The (liberal)left, as they see it, transformed itself from a broad based movement centered around the working class to one based essentially around what they call the "professional mangerial class", generally university educated knowledge-labourers who work either for the state or big corporate. Not only does this explain the left's turn away from New-Deal style policies, a regressive step politically, but it also explains the dominance of the right in terms of actual political achievements. As the party only represents a minority of the population, the PMC are basically using the two-party system to hold the remaining loyal white working class and minority groups "hostage". This is both morally wrong, and dangerous, as this often fails to drive turnout enough to be electorally successful. It's bad enough in the race for the presidency, but is even more dangerous in local politics where a committed base is needed to drive people out to vote. Obama's personal qualities and charisma, in this view, did a lot to mask the institutional failure and weakness of the democratic party. I'd go more into their critique of trumpism and the right more broadly if people are interested, but I'd give it its own post.

On the downside; in-jokes. A lot of them. It was a lot funnier back when they started off, but they've gotten a little stale. More broadly, . Especially as someone whose not American, they spend a lot of time dunking on Z-list op-eds and New York media-sphere journalists. If Chapo were the only news source in the world, you might be forgiven for thinking that Ross Douthat and David Brooks were read in every household.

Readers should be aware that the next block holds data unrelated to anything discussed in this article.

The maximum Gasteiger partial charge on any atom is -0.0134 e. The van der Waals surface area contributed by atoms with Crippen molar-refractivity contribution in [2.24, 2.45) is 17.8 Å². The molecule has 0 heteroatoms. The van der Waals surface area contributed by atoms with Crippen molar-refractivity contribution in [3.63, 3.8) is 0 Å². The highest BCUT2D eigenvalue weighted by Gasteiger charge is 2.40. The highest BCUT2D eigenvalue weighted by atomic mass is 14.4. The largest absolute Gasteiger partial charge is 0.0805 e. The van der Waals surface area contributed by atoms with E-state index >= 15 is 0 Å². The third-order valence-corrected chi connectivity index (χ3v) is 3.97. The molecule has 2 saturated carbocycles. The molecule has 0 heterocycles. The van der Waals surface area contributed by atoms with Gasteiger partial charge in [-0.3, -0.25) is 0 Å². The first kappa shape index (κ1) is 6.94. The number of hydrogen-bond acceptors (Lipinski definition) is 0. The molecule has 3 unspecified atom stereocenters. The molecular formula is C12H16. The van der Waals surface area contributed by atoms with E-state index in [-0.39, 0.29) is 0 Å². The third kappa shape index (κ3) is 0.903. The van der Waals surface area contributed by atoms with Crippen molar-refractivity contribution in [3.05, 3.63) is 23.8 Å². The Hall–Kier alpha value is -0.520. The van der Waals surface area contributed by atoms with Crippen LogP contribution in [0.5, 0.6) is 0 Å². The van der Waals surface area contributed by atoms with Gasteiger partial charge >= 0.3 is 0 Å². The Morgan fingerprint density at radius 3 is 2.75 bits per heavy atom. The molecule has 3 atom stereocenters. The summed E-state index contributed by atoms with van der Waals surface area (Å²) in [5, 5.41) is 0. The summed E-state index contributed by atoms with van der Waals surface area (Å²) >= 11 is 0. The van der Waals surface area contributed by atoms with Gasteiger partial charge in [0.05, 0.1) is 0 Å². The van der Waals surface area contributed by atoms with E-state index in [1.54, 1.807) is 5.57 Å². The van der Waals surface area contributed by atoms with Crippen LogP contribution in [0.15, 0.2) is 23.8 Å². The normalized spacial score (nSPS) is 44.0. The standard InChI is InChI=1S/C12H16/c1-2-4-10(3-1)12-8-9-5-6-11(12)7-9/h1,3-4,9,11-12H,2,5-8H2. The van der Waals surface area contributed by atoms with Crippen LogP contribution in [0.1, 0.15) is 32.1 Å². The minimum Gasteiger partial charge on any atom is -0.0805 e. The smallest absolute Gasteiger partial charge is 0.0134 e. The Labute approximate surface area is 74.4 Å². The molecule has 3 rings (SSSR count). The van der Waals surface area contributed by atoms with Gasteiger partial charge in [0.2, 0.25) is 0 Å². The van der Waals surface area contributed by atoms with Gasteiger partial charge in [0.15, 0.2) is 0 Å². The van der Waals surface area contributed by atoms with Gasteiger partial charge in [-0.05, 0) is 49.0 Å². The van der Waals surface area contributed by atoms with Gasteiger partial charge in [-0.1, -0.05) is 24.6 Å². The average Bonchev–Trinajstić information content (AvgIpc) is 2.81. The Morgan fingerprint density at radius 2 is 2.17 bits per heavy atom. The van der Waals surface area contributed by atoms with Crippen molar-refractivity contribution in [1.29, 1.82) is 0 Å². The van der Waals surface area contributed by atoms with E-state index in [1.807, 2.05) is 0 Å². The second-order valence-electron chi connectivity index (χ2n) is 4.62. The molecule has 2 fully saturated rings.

With regards to Cumtown, it is, of course, explicitly a comedy podcast. The guys are seen as being Chapo adjacent to an extent, as they're left-progressive in terms of personal politics but make some fairly off-colour jokes . This is a fairly representative sample. Technically not racist, as it's joke about racial stereotypes, but it's riding the line enough that I wouldn't send it to anyone I knew in real life.

Cumtown, of course, is also notable for it's work on queering incestuous relationships.

Red Scare is a little more interesting theoretically. They have a broadly similar worldview to the Chapo Guys, but they're not afraid to be a little more culturally conservative. They were very critical of the me-too moment and feminism more broadly. Of course, they can get away with this because they're women. Camille Paglia is common point of reference for them, as is Christopher Lasch, the heterodox marxist who wrote The Culture of Narcissism. After her break-up with Adam Friedland, Dasha seems to be moving towards being a trad-cath, so we'll see how that turns out. If you've ever read The Last Psychiatrist (in fact, I think I heard Anna refer to him favourably on a couple of occasions), then you know the essence of what they have to say, although they frame their critique politically rather than personally.

TL:DR; They're only worth listening to if you enjoy it. Whilst there is a serious theoretical position behind what they talk about, and one i broadly agree with, it's behind tens or hundreds of hours of podcast content. If I was trying to convert someone politically opposed, I wouldn't send them to any of these podcasts.

The kind of person I would recommend Chapo to is a young person who's starting to become politically engaged. One could be forgiven for believing that the only two political postions available online are being a purple-haired woke-scold or a frog-poster, and the Chapo guys did a good job of staking out an online space for a third position (well, their subreddit eventually regressed to the former). For you, my distinguished intellectual friend, if you're interested in diving in more deeply, I can recommend some books or blog-posts.